“The Wright Brothers created the single greatest cultural force since the invention of writing. The airplane became the first World Wide Web, bringing people, languages, ideas, and values together.” — Bill Gates
As humans, we’ve always been interested in exploring and expanding our world. Historically, we crossed deserts, climbed mountains, and sailed the seas mostly to grow empires, spread religion, fight wars, or find new trade routes. The “discovery” of flight played a huge role in traveling for travel’s sake, because travel could be done relatively quickly and cheaply. This helped create a global community, as we met our neighbors out of a curiosity to see and experience unfamiliar cultures.
The increased ease and accessibility of travel happened relatively quickly. Although our earliest ancestors have been around for millions of years, civilization as we know it began just 6,000 to 10,000 years ago. It’s only been about 2,000 years since we (mostly) all agreed that the world isn’t flat. And we’ve been flying for just over 100 years: The famous Wright Brothers flight took place in 1903, and modern airlines emerged about 30 years after that.
At first only the very wealthy – and very patient – were flying. Flights cost as much as $20,000 when adjusted for inflation, and overseas flights took up to a couple of weeks to complete. A flight from London to Brisbane in 1938 took 11 days, with over a dozen stops. One British advertisement for an especially speedy flight boasted, “By air to South Africa or India in less than a week!”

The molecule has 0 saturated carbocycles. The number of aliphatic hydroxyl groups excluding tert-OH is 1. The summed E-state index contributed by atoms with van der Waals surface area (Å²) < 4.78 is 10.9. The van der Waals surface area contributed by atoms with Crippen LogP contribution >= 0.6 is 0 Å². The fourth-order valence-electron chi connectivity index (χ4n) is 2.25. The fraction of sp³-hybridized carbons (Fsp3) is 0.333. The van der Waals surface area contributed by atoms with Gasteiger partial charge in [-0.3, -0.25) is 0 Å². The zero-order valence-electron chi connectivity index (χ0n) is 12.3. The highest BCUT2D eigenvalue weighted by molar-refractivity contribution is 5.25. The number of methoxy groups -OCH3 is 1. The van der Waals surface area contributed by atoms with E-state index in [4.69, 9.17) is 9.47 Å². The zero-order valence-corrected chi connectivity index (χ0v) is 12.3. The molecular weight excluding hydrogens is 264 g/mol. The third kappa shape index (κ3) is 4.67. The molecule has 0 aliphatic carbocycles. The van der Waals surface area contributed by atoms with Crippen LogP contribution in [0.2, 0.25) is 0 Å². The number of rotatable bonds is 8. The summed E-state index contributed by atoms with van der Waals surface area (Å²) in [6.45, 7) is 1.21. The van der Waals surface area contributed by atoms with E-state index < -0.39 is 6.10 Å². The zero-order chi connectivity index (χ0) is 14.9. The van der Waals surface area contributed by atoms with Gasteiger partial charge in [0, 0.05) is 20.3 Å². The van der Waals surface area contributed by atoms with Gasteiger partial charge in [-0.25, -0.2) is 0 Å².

But the excitement of going somewhere that very few people get to go rouses the imagination. It’s what put 2,224 people on a British passenger liner bound for New York City in 1912. It’s what spurred the Wright Brothers to make one of the biggest discoveries of the modern era. It’s what took us to the moon.
In the 1950s and 1960s, it’s what had movie stars and business moguls jet-setting across the country and even around the world. Today, traveling even to the farthest reaches of the globe takes less than a day and is much more affordable.
The impact of world travel on our evolution as a species has been huge: As we’ve experienced new cultures, we’ve come to appreciate and honor the differences. Our travel has become much more peaceful in nature, without the need to overtake or somehow manipulate the places we visit. Often when we visit a place, we come back home and find ourselves incorporating small bits of that culture into our everyday lives, such as by enjoying a new food, art form, or activity.
The first time my family visited Mexico, I was 9 years old. To say that I had highly anticipated the chance to use my very beginner’s Spanish with real Spanish-speakers would be an understatement. For weeks, I had become much more focused in my after-school Spanish class, trying to remember words that would come in handy during the visit. So when my family and I walked through a Mexican street market and a miniature bright pink sombrero covered in colorful sequins caught my eye, I knew this was my chance. I nervously smiled at the street vendor and began bartering with him. I was doing it – I was communicating with this person who seemed so different than I.
Yes, I had read and possibly learned a little about Mexican culture. But nothing compares to the moment I held that sparkly sombrero in my small hands and smiled up at the man who had bartered back and forth with me, smiling back down at me.
By Rebecca Fischer
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